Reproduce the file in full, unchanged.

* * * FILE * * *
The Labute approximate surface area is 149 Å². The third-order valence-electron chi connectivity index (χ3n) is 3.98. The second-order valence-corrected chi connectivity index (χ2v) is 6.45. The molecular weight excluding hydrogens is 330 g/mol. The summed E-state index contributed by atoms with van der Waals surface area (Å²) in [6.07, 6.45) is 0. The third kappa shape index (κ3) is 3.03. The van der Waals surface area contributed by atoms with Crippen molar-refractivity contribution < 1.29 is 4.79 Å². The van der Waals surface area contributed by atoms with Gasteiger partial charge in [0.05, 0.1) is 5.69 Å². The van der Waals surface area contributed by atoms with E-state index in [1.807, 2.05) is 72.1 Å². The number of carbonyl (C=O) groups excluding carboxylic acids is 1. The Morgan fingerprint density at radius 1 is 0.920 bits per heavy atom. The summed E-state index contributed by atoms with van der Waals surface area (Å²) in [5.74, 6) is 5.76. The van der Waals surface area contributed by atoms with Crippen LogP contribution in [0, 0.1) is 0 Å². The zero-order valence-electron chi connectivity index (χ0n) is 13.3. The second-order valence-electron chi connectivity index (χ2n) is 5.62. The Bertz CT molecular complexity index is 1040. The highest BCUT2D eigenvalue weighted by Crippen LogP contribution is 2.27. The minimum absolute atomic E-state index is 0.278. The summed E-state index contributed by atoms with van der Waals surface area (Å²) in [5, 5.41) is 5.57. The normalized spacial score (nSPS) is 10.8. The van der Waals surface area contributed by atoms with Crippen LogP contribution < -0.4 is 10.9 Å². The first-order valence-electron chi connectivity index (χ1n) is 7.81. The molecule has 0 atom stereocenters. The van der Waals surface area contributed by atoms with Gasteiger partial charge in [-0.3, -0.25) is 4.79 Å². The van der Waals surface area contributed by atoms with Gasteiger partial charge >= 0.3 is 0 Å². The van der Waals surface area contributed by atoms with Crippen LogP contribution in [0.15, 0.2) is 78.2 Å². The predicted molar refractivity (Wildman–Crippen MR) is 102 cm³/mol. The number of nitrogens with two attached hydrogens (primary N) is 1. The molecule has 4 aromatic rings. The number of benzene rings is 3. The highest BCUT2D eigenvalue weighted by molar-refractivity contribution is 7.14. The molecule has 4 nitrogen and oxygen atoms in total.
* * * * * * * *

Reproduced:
The Labute approximate surface area is 149 Å². The third-order valence-electron chi connectivity index (χ3n) is 3.98. The second-order valence-corrected chi connectivity index (χ2v) is 6.45. The molecular weight excluding hydrogens is 330 g/mol. The summed E-state index contributed by atoms with van der Waals surface area (Å²) in [6.07, 6.45) is 0. The third kappa shape index (κ3) is 3.03. The van der Waals surface area contributed by atoms with Crippen molar-refractivity contribution < 1.29 is 4.79 Å². The van der Waals surface area contributed by atoms with Gasteiger partial charge in [0.05, 0.1) is 5.69 Å². The van der Waals surface area contributed by atoms with E-state index in [1.807, 2.05) is 72.1 Å². The number of carbonyl (C=O) groups excluding carboxylic acids is 1. The Morgan fingerprint density at radius 1 is 0.920 bits per heavy atom. The summed E-state index contributed by atoms with van der Waals surface area (Å²) in [5.74, 6) is 5.76. The van der Waals surface area contributed by atoms with Crippen LogP contribution in [0, 0.1) is 0 Å². The zero-order valence-electron chi connectivity index (χ0n) is 13.3. The second-order valence-electron chi connectivity index (χ2n) is 5.62. The Bertz CT molecular complexity index is 1040. The highest BCUT2D eigenvalue weighted by Crippen LogP contribution is 2.27. The minimum absolute atomic E-state index is 0.278. The summed E-state index contributed by atoms with van der Waals surface area (Å²) in [5, 5.41) is 5.57. The normalized spacial score (nSPS) is 10.8. The van der Waals surface area contributed by atoms with Crippen LogP contribution < -0.4 is 10.9 Å². The first-order valence-electron chi connectivity index (χ1n) is 7.81. The molecule has 0 atom stereocenters. The van der Waals surface area contributed by atoms with Gasteiger partial charge in [-0.3, -0.25) is 4.79 Å². The van der Waals surface area contributed by atoms with Gasteiger partial charge >= 0.3 is 0 Å². The van der Waals surface area contributed by atoms with Crippen LogP contribution in [0.15, 0.2) is 78.2 Å². The predicted molar refractivity (Wildman–Crippen MR) is 102 cm³/mol. The number of nitrogens with two attached hydrogens (primary N) is 1. The molecule has 4 aromatic rings. The number of benzene rings is 3. The highest BCUT2D eigenvalue weighted by molar-refractivity contribution is 7.14. The molecule has 4 nitrogen and oxygen atoms in total.